Amritbani: Virus of Pressure
New Delhi, January 12:
Ask any cricket pundit, be it Benaud, Botham or even Mandira Bedi, and they will tell you that top grade cricket is about handling pressure. Performances are important (hundreds,five wickets hauls and Man of the match awards matter) but they add up to zero if a player can’t cope with pressure.
So, what does one do to avoid this virus which hangs ominously over the crease? There is no fool proof formula, modern science is yet to develop a vaccine that prevents its spread, that is why players must discover their own methods. Moreover, experience says what works for one can be utterly disastrous for the other.
Observers feel India chokes under pressure and looses matches when in tight situations. This is debatable but what is undisputed is Australia, when in a jam, takes the aggressive route and hits back strongly. Even when 4 down for 100, Hayden still hits over the top and Gilchrist comes out guns blazing, like John Wayne in old Westerns. Faced by a similar crisis, other teams send out instructions through the 12th man telling batsmen to put their head down but the Aussies have only disdain for resolute defence — and heroic struggle is just not their style.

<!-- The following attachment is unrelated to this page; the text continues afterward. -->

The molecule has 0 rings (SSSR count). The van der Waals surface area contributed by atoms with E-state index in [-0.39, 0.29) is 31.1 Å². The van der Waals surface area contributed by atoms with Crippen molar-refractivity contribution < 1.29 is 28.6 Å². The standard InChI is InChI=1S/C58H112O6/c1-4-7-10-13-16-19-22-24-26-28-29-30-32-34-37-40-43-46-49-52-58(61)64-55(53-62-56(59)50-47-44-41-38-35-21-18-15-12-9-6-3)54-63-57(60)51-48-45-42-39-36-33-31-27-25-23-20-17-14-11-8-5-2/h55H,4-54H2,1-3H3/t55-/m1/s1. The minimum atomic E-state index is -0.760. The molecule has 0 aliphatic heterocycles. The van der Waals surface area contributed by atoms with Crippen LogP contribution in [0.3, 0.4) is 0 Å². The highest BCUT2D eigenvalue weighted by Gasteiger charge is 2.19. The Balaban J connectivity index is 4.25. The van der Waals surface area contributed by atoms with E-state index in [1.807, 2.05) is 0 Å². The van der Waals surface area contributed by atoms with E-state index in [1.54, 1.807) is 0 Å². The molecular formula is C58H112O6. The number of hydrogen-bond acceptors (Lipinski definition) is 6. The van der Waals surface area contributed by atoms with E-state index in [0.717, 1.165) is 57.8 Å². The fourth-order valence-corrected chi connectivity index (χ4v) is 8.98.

Lara is at his best when his team is in a hopeless situation. If the openers have put on plenty the great man looks bored, comes yawning to the crease, wafts his MRF 400 Wizard at a ball on the 6th stump and walks back shaking his head. But when quick bowlers are screaming in Lara is there, fetching balls to mid- wicket from outside off and cracking drives with a backlift bigger than that of Tiger Woods off the tee. Once, long ago, Sachin batted the same way but now his mantra is safety first. He has learnt to chill, not to force the pace but wait for the bowler to pitch too full or drop the ball half way down the track.
Pressure consumes most players, makes them commit horrible mistakes and the trick , say the wise and successful, lies in turning it around in your favour. Explains Prof Rahul Dravid: Pressure freezes your reactions and numbs your brain but if used positively it becomes a terrific motivating factor. Among Indian players , Laxman maintains a cool façade and masks the turbulence inside. Captain Ganguly displays his emotions more openly, he wryly attributes loss of hair to tension and says his lean look is thanks to pressure not Leipus. Totally different is Sehwag with his devil may care attitude. His funda is simple: think about the ball not the bowler. Great logic, specially because it works.
Mathur is Media Manager of BCCI